The most important thing about this pair of printers (and I tested both versions) is that the setup was easy, and I was up and printing in less than 30 minutes after opening the box and gathering materials. I did find the Wi-Fi connection on this 3D print maker could be finicky at times, but at least there’s a USB port right on the front panel for importing your files to the machine via thumb drive. My other complaint — the enclosed filament housing only takes half-size 0.5kg rolls, not the more common 1kg rolls.
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The Inventor II is a step up in quality from the Adventurer/Voxel, even though this 3D print maker is roughly the same size and close to the same build volume. The larger color touch screen is a huge improvement, making it much easier to tap in Wi-Fi passwords before printing. The enclosed space means 3D printing will pause automatically if someone opens the door, and the removable heated print bed is hefty, with a clever flexible top surface that peels off magnetically.
The manufacturing speed was a little faster than the Adventurer’s speed, with more calibration and fine-tuning options for 3D printing. But despite the faster printing speed, it also gets the same knock, an enclosed filament housing that only fits smaller 0.5kg spools, which are less economical and harder to find. In our Abe Lincoln test, it printed the cleanest, most detailed print quality of the filament-based printers with a resolution of 50-400 microns.
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No matter how fine, most 3D prints are still just a plastic design layered one drop at a time. That means layer lines when printing, surface imperfections and a look that’s not as clean as professionally molded plastic. Resin printers are the next step up in rapid protoyping design technology when you want your print to look as high quality as anything assembled in a factory. Instead of 3D printing your object with a hot nozzle with high temperatures depositing bits of plastic filament, resin printers use UV light to cure liquid resin, one paper-thin layer at a time, on an upside down print bed that rises at a slow speed from a vat of semitoxic slime.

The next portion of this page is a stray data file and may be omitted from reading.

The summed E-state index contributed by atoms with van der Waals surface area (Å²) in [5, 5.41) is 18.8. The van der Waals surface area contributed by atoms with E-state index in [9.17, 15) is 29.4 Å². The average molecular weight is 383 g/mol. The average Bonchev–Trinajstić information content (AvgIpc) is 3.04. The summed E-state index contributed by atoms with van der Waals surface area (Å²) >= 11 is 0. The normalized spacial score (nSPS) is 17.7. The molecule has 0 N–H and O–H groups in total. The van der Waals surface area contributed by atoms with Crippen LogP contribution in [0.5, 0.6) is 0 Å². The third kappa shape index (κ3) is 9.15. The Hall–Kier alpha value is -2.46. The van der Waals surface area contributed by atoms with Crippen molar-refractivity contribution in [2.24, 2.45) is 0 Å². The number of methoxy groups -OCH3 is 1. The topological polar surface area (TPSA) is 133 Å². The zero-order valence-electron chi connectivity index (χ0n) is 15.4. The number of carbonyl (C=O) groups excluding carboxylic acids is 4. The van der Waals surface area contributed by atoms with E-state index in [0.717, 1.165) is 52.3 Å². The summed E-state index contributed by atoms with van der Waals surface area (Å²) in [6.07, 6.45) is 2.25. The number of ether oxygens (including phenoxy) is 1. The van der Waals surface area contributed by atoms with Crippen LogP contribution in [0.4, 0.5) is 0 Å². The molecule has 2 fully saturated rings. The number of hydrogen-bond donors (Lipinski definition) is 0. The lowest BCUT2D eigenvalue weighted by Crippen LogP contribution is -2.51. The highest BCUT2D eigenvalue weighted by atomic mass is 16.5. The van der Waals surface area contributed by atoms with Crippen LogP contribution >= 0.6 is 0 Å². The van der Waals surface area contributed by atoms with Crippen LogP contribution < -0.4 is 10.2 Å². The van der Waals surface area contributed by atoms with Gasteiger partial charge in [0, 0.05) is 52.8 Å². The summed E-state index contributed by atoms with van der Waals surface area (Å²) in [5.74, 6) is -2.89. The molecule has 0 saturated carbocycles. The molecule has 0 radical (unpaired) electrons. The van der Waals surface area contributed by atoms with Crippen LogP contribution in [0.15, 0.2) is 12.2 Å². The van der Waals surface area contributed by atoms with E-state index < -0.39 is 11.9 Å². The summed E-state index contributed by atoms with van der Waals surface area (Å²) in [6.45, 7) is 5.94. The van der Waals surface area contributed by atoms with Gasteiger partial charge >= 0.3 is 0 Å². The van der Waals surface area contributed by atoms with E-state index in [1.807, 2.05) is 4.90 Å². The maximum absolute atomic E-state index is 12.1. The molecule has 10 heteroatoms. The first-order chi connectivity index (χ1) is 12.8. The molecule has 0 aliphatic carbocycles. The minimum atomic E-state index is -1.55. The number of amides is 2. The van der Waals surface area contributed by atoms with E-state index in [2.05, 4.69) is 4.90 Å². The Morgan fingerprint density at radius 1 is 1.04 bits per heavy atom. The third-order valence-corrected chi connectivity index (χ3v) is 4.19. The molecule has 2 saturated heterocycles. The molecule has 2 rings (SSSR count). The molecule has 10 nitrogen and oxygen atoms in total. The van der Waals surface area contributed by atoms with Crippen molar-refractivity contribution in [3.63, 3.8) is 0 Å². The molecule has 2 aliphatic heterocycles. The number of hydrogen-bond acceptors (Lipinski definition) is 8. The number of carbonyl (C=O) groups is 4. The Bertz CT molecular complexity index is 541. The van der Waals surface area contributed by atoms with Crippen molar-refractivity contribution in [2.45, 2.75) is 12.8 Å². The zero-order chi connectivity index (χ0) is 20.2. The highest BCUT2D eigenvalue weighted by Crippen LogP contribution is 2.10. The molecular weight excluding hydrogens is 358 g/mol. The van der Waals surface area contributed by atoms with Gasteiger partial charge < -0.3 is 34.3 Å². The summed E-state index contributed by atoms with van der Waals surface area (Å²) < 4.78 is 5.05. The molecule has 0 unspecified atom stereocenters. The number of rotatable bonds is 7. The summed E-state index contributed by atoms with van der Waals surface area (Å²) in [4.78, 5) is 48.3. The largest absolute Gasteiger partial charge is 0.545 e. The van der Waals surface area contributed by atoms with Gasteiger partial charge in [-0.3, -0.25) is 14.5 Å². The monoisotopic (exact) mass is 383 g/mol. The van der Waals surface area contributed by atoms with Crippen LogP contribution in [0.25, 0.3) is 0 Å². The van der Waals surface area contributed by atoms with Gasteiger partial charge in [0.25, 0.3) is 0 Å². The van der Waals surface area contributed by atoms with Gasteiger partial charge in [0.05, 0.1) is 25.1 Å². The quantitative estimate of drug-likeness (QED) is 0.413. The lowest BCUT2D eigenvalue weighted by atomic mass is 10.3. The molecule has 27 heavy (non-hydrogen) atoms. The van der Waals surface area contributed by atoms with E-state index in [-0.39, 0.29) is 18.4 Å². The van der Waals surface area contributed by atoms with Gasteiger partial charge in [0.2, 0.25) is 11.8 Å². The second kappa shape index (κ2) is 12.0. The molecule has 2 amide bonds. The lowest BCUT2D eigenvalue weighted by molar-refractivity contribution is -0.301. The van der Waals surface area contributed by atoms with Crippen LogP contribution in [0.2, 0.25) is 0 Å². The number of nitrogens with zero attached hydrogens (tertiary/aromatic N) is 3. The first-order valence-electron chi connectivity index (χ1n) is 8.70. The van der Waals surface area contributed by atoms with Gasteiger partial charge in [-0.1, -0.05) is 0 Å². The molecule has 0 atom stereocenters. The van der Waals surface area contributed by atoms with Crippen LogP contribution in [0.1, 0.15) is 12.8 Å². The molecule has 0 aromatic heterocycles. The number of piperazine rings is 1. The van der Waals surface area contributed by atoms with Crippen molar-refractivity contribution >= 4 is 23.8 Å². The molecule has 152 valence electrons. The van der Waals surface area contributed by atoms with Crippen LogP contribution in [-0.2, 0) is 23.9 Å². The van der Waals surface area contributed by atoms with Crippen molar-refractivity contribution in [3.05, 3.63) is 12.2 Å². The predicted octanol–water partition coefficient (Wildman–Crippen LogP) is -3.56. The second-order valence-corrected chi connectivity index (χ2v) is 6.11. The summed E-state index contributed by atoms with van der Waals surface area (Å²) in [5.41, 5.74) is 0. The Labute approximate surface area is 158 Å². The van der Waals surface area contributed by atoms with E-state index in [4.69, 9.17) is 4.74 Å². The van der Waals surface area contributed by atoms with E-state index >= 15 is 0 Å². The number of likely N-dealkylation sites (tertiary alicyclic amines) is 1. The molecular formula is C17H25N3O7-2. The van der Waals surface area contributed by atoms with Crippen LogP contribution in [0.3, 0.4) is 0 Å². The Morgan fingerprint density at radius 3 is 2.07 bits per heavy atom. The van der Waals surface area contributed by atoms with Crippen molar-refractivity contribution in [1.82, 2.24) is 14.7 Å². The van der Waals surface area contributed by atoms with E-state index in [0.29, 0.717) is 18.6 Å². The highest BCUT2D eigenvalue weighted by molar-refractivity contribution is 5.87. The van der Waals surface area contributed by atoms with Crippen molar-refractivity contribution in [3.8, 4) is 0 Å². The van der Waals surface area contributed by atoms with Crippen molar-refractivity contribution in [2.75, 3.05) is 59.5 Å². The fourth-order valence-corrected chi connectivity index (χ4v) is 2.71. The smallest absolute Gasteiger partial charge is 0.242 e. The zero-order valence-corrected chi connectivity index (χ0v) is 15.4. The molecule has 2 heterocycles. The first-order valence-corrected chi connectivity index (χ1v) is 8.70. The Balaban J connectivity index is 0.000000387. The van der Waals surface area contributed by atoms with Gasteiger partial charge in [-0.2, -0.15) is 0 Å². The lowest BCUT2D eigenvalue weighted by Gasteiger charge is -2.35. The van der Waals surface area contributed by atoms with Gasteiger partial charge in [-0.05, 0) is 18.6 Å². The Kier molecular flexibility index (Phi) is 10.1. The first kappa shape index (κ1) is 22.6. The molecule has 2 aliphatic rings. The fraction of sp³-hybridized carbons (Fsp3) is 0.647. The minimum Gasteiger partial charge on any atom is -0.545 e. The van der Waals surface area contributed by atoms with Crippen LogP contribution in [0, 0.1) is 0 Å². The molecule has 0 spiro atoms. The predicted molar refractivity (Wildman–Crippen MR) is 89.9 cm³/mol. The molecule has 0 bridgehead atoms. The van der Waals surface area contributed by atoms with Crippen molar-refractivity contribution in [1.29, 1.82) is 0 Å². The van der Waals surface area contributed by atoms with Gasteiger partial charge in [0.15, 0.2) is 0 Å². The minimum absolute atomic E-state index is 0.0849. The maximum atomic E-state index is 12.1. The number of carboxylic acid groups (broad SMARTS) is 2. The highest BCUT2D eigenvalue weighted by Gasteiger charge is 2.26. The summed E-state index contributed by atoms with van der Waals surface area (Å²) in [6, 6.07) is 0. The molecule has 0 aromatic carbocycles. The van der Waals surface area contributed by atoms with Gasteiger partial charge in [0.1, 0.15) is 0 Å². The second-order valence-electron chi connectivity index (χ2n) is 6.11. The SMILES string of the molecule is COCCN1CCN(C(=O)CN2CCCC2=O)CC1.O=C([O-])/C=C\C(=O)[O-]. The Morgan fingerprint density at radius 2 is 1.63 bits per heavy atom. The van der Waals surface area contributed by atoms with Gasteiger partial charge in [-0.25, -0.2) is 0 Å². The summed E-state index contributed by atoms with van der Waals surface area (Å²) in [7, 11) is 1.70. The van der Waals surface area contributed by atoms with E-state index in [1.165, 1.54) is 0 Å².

Yes, it’s as unpleasant as it sounds. The resin smells bad and requires rubber gloves to handle (and a well-ventilated room for printing). You’ll also need isopropyl alcohol to wash the prints after they come out, and a UV lamp to finish the curing process. It’s a lot of work and mess. But the printed model we got from the Anycubic Photon was simply amazing and the best 3D printer for sharp details. (Resolution is 25-100 microns.) Cured resin feels almost like glass, and holds quality design detail. The print quality from the printing process is astounding — just be prepared for what you’re getting into when printing.
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Originally published earlier this year.